Contrary to conventional wisdom, the opportunity still exists for investors to create a reliable stream of income from the equity markets. One of the best ways to increase returns is to compound dividends received. Over time, reinvesting dividends can have a significant impact on overall portfolio returns.

It helps to gain a perspective of the role dividends have played throughout history. Dividends and their reinvestment represent a major portion of a stock investor’s total return over the long run. An examination of equity returns dating back 30 years dramatically illustrates this property.

An investor in the S&P 500 ( would have realized a +1,542.4% total return over the last 30 years. Excluding dividends, that return would have been reduced to +818.8%. This demonstrates that dividends represented nearly 47% of the total return over the 30-year period. Price appreciation is the glamor that investors tend to focus on, but dividends are the slow and steady engine that drive portfolio returns over the long run.

I prefer to target companies that have a history of raising dividends, even during uncertain times such as the current market environment. I have found the dividend growth rate to be a reliable forecaster of future earnings growth.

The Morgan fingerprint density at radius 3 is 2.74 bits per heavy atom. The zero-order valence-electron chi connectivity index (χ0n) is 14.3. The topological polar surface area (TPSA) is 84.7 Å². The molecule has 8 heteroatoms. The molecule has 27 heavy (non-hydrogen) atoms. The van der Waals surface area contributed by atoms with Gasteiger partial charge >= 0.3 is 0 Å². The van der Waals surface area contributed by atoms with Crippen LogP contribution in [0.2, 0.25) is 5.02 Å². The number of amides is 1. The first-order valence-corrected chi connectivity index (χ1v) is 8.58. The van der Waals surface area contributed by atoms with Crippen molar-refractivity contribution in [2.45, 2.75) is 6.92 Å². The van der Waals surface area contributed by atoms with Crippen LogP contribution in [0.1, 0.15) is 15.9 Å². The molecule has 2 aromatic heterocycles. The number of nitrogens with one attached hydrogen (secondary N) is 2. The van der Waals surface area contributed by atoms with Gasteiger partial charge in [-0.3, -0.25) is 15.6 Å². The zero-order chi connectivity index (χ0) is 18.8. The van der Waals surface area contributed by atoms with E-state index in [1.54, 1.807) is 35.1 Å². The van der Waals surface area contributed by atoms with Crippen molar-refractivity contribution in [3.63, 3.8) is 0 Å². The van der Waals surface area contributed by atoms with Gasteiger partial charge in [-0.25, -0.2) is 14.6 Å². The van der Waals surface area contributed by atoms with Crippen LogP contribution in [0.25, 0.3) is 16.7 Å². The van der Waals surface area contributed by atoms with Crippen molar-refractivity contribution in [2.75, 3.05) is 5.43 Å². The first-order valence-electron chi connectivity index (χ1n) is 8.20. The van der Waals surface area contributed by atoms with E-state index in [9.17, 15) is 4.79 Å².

Corporate directors know their companies better than anyone else. They know the financial condition of their business, along with the outlook for its future earnings growth. They will only raise dividends if they truly believe that future earnings will be able to sustain higher dividend payouts.

A consistently rising dividend trend subtly reveals a company’s progress and is one of the best indicators of a healthy, growing enterprise. Using this simple yet effective strategy of investing in companies that consistently raise their dividends, investors can harness the power of compounding income. There are no complex formulas or calculations required.

The Zacks Income Investor service reverses the conventional wisdom that high returns must come with high risk. One of the goals of this service is to achieve above-average returns with relatively low risk. Our aim is to make profits during both bull and bear markets. Over the years, I’ve learned that simple is better – both in life and investing. The more complicated a strategy is, the less likely it is to work in the future.

Health Care Dividends – Underappreciated and Undervalued 

The Zacks Medical sector is comprised of companies dealing in biotechnology, pharmaceuticals, health care providers, medical supplies, and medical devices. The sector is not generally known for having impressive yields, but health care companies have proven that they are committed to being consistent dividend payers. Zacks Income Investor has exposure to health care companies, and we are planning on increasing that level very soon.